Turned Project

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Project by Steffen posted 05-02-2010 07:07 AM 1444 views 0 times favorited 10 comments Add to Favorites Watch

These four bowls were made from lumber salvaged from a tree in the neighborhood. My son heard the chainsaw and we drove around until we found it. The photos don’t show size very well…the 4th bowl is about 12” in diameter and the others are about 8” in diameter.

-- Steffen - Kirkland, WA

10 comments so far

View scrappy's profile


3507 posts in 3425 days

#1 posted 05-02-2010 08:40 AM

Great group of bowls. I like the fact you “hunted down” the wood! Great turnings. Did you do these green? They look like they moved after turning. I like that effect.

Keep it up.


-- Scrap Wood's the best...the projects are smaller, and so is the mess!

View Steffen's profile


326 posts in 4030 days

#2 posted 05-02-2010 09:03 AM

Yep…I turned them about 2 hours after they were cut out of the tree. The tree guy said it was amber wood but I don’t know. What I do know is there was so much moisture in the wood there was as streak of water across the garage and my shirt was soaked when I was done with it. The hollow turning ended up being one of my favorites and I was very happy it didn’t crack. I have 4 or 5 more from the same tree but I don’t like them as much and they aren’t nearly finished. I had to put them all in a display cabinet which has a single light bulb in it which allowed them to dry slowly.

-- Steffen - Kirkland, WA

View sedcokid's profile


2731 posts in 3593 days

#3 posted 05-02-2010 02:47 PM

Nice turnings, I have gotten wet when turning green wood as well. What did you use for a finish? I agree with Scrappy looks like they have moved when drying and I like that effect as well….

-- Chuck Emery, Michigan,

View Steffen's profile


326 posts in 4030 days

#4 posted 05-02-2010 03:45 PM

The finish on this one is actually just rattle can Deft Gloss.

-- Steffen - Kirkland, WA

View Napaman's profile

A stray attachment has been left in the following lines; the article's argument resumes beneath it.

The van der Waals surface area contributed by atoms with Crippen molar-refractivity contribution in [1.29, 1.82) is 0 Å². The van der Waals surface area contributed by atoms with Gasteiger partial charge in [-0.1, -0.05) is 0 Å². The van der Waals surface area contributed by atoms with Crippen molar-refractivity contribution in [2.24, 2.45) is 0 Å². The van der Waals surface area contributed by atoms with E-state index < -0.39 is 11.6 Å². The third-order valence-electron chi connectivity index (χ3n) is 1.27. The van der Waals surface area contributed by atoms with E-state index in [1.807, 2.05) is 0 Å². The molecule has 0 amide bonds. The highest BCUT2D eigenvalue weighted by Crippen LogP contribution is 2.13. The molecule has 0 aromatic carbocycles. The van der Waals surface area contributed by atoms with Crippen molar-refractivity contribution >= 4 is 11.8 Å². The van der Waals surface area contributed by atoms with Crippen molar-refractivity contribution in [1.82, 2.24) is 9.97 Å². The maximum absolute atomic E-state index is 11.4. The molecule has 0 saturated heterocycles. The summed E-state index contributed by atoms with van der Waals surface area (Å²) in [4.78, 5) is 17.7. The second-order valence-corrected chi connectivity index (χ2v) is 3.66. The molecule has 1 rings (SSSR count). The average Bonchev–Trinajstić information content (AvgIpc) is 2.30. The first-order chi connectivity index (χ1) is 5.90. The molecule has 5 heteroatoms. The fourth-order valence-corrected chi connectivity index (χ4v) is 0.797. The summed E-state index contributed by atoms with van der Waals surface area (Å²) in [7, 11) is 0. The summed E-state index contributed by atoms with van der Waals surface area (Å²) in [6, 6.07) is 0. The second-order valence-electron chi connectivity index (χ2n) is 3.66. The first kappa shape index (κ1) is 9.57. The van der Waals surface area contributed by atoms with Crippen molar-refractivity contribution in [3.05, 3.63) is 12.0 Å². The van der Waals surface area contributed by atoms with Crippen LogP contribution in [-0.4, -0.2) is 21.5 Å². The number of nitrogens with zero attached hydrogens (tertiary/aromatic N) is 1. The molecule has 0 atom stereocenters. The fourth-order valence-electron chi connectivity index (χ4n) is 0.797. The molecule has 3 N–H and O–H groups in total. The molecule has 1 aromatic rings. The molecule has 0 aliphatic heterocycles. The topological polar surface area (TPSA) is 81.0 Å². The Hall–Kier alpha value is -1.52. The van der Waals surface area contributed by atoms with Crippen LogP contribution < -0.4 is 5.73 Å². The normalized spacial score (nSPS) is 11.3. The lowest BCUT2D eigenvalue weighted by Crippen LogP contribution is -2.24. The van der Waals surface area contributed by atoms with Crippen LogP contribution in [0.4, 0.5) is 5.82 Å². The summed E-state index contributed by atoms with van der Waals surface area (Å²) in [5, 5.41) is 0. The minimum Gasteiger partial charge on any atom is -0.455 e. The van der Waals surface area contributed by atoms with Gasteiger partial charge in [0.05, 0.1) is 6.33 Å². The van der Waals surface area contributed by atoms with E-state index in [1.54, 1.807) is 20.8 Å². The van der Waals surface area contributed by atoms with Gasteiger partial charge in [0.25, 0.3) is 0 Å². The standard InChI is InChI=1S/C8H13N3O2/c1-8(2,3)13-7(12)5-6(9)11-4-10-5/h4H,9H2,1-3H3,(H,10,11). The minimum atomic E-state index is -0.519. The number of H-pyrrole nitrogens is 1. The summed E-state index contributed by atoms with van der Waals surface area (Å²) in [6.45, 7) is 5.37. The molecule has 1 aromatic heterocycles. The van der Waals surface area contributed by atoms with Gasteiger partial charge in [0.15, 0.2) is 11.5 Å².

5526 posts in 4072 days

#5 posted 05-02-2010 05:11 PM

that first one is stunning…love that edge!

-- Matt--Proud LJ since 2007

View Steffen's profile


326 posts in 4030 days

#6 posted 05-02-2010 05:17 PM

I have to correct my finish post…I remembered I started out with the gloss finish…didn’t like it…then wiped it with about 4 coats of General….

-- Steffen - Kirkland, WA

View jockmike2's profile


10635 posts in 4241 days

#7 posted 05-02-2010 07:02 PM

Beautiful turnings, all of them. I really like the flat top bowl, very cool and looks difficult.

-- (You just have to please the man in the Mirror) Mike from Michigan -

View Jim Jakosh's profile

Jim Jakosh

20472 posts in 3100 days

#8 posted 05-03-2010 01:27 AM

Very nice bowls and you are quick at it too! I also started using spray Deft and really like it. It seems to level out much better than Rustoleum lacquer. I found that after a few coats, I wet sand with 400 waterproof paper a lot and then give it one final finish coat and it has virtually no orange peel.

I have to try a natural edge bowl. I tried one once and the wood must have been too dry and all the bark flew off at me. It was a barkless bowl after that!!

-- Jim Jakosh.....Practical Wood Products...........Learn something new every day!! Variety is the Spice of Life!!

View Steffen's profile


326 posts in 4030 days

#9 posted 05-03-2010 06:24 AM

Jim…yeah you have to watch for flying bark when doing the natural edge bowls. If the wood is wet it’s less likely to come off but it still does. If you look closely at some of the natural edge bowls I have posted there are small chunks missing.

-- Steffen - Kirkland, WA

View Steffen's profile


326 posts in 4030 days

#10 posted 05-03-2010 06:47 PM


I currently work as a construction consultant but prior to this I worked for The Hartford as a property claims adjuster. I was dispatched to a hail storm last year in Colorado and I saw too many trees being cut up into firewood. I was at one house and the home owner came out to see me standing in front of a neat pile of silver maple logs…she asked me if I needed any firewood and I looked at her…took my roofing crayon out of my pocket and began drawing the shape of bowls in the ends of the logs… She understood my pain. Too bad I flew out to that disaster or I would have had a truckload of beautiful wood to turn when I got home.

Because of my work I hear about pretty much every disaster if it happens from South American to Canada. I’ve often thought about buying a portable saw mill and drag it along with me. There are thousands of board feet of lumber that just goes to waste in a storm like the one in Colorado… and the wood is pretty much free. If you are licensed you can actually get PAID by the insurance carriers to remove the trees from the insured property. The key is the policy typically does not cover the disposal or removal of the tree once it is on the ground. Nor does the policy typically offer any coverage if the tree is just laying on the ground and not on insured property (ground is not insured) so people are usually happy if someone will remove it for them. How’s that for cheap wood.

As for the wine question… I’m not sure about that but I have a few finish guys I work with that might know the answer so I’ll see what I can dig up.

Thanks for reading my post…(by the way…I may live in California but I grew up in Salem and I still consider the Northwest my home).

-- Steffen - Kirkland, WA

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